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The Court has decided two important cases today, United States v. Zubaydah, upholding the government’s assertion of the state secrets privilege and rejecting the al Qaeda terrorist leader’s discovery request for information concerning his torture by the CIA, and Cameron v. EMW Women’s Surgical Center, P.S.C., allowing the intervention of the Kentucky attorney general to assume the defense of the state’s abortion law after the official who had been defending the law decided not to seek further review. Both cases are, at root, about significant issues of public interest and policy—the torture of terrorists and restrictive abortion policies—but neither opinion resolves any such question. Indeed, the lessons learned from each of these cases are essentially procedural, and though the outcomes are determined by significant margins, the alliances of Justices on the multiple opinions published are also instructive.

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The Court has decided the case of Unicolors, Inc. v. H&M Hennes & Mauritz, L.P., holding that lack of knowledge of either fact or law can excuse an inaccuracy in a copyright registration. Reversing the Ninth Circuit, the Court held that the appeals court was wrong to overturn a copyright infringement verdict that a fabric designer won against fast-fashion chain H&M when it ruled that inadvertent legal errors cannot be the basis for challenging a copyright registration.

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The pension trustees of Northwestern University, and those elsewhere, will need to take close note of the Court’s unanimous decision (Barrett, J., not participating) in Hughes v. Northwestern University in which the Court returns yet again to interpreting the Employee Retirement Income Security Act (ERISA), this time in the context of determining the extent of ERISA fiduciaries’ duty to monitor investments and remove imprudent ones. See Tibble v. Edison International, 575 U.S. 523 (2015).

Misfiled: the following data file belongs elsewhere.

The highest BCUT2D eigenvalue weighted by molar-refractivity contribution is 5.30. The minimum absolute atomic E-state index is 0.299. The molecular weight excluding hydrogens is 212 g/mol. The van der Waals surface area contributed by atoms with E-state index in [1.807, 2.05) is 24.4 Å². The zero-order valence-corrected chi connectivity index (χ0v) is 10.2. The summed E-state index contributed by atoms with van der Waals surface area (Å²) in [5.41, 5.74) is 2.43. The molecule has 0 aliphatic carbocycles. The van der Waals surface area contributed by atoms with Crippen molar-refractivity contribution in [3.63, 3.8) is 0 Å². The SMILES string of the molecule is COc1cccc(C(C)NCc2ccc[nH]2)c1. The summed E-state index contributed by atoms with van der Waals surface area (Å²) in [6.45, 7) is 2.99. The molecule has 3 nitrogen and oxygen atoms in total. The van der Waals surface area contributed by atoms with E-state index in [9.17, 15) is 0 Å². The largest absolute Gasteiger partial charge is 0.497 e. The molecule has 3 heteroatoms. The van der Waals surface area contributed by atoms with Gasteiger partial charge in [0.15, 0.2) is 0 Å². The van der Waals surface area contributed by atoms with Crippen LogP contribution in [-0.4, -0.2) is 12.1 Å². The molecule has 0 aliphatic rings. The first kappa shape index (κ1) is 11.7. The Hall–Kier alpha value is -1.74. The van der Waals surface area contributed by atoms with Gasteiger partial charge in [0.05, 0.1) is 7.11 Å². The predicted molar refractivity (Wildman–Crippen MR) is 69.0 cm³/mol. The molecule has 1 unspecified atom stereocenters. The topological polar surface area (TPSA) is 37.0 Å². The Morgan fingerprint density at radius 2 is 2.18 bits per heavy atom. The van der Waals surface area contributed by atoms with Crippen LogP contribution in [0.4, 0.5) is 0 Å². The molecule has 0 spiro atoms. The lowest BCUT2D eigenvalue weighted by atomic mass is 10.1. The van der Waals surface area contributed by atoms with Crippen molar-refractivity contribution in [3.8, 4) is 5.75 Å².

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Late in the afternoon of January 19th, the Supreme Court dealt a crippling blow to the argument of the defeated former President, when by an 8-1 majority (Thomas, J., dissenting), the Court denied Mr. Trump's application for a stay of the mandate and injunction pending the review of the decision of the D.C. Circuit in the case of Trump v. Thompson, ordering the transmission by the Archivist of the documents sought by the House Select January 6th Committee.

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The Court didn’t waste time getting to a controversial matter, the applications for stays of the Occupational Safety and Health Administration’s (“OSHA’s”) COVID-19 mandate concerning alternatives of mandatory testing, masking, or vaccination directed at employers and the Department of Health & Human Services (“DHHS”) mandate directed at health care facilities and their workers.